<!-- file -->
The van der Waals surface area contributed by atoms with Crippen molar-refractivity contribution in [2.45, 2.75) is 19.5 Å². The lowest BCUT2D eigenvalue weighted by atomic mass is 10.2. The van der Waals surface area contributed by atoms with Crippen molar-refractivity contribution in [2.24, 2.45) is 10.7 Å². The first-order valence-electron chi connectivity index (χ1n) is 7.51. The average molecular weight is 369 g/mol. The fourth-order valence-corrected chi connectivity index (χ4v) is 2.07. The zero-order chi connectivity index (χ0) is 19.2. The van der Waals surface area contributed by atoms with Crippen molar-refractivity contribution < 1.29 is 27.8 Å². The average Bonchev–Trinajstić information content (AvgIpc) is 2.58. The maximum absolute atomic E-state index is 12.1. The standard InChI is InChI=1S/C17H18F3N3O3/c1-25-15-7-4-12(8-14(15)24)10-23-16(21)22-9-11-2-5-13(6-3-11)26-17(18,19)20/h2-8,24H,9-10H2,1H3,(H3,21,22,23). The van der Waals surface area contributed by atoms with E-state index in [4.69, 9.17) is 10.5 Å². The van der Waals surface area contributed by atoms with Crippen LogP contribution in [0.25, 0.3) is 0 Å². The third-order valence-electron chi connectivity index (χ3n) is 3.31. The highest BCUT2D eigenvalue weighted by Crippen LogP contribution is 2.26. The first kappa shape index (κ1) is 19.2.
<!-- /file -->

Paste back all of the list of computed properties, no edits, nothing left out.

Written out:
The van der Waals surface area contributed by atoms with Crippen molar-refractivity contribution in [2.45, 2.75) is 19.5 Å². The lowest BCUT2D eigenvalue weighted by atomic mass is 10.2. The van der Waals surface area contributed by atoms with Crippen molar-refractivity contribution in [2.24, 2.45) is 10.7 Å². The first-order valence-electron chi connectivity index (χ1n) is 7.51. The average molecular weight is 369 g/mol. The fourth-order valence-corrected chi connectivity index (χ4v) is 2.07. The zero-order chi connectivity index (χ0) is 19.2. The van der Waals surface area contributed by atoms with Crippen molar-refractivity contribution < 1.29 is 27.8 Å². The average Bonchev–Trinajstić information content (AvgIpc) is 2.58. The maximum absolute atomic E-state index is 12.1. The standard InChI is InChI=1S/C17H18F3N3O3/c1-25-15-7-4-12(8-14(15)24)10-23-16(21)22-9-11-2-5-13(6-3-11)26-17(18,19)20/h2-8,24H,9-10H2,1H3,(H3,21,22,23). The van der Waals surface area contributed by atoms with E-state index in [4.69, 9.17) is 10.5 Å². The van der Waals surface area contributed by atoms with Crippen LogP contribution in [0.25, 0.3) is 0 Å². The third-order valence-electron chi connectivity index (χ3n) is 3.31. The highest BCUT2D eigenvalue weighted by Crippen LogP contribution is 2.26. The first kappa shape index (κ1) is 19.2.